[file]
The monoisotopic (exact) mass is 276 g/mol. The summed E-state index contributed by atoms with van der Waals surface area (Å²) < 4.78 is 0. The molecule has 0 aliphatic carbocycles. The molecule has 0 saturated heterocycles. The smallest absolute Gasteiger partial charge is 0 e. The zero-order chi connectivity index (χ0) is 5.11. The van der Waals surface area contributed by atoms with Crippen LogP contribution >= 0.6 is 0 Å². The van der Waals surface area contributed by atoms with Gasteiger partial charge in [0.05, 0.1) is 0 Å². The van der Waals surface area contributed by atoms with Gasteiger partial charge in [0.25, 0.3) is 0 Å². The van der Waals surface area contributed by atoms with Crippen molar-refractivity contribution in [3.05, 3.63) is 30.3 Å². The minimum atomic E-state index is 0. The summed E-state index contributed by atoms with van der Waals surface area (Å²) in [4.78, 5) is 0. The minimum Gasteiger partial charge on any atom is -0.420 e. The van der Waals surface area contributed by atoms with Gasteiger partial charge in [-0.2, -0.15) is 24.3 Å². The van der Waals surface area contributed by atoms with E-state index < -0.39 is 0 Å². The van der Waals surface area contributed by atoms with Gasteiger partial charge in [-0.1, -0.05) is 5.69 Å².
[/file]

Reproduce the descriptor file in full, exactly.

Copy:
The monoisotopic (exact) mass is 276 g/mol. The summed E-state index contributed by atoms with van der Waals surface area (Å²) < 4.78 is 0. The molecule has 0 aliphatic carbocycles. The molecule has 0 saturated heterocycles. The smallest absolute Gasteiger partial charge is 0 e. The zero-order chi connectivity index (χ0) is 5.11. The van der Waals surface area contributed by atoms with Crippen LogP contribution >= 0.6 is 0 Å². The van der Waals surface area contributed by atoms with Gasteiger partial charge in [0.05, 0.1) is 0 Å². The van der Waals surface area contributed by atoms with Gasteiger partial charge in [0.25, 0.3) is 0 Å². The van der Waals surface area contributed by atoms with Crippen molar-refractivity contribution in [3.05, 3.63) is 30.3 Å². The minimum atomic E-state index is 0. The summed E-state index contributed by atoms with van der Waals surface area (Å²) in [4.78, 5) is 0. The minimum Gasteiger partial charge on any atom is -0.420 e. The van der Waals surface area contributed by atoms with Gasteiger partial charge in [-0.2, -0.15) is 24.3 Å². The van der Waals surface area contributed by atoms with E-state index < -0.39 is 0 Å². The van der Waals surface area contributed by atoms with Gasteiger partial charge in [-0.1, -0.05) is 5.69 Å².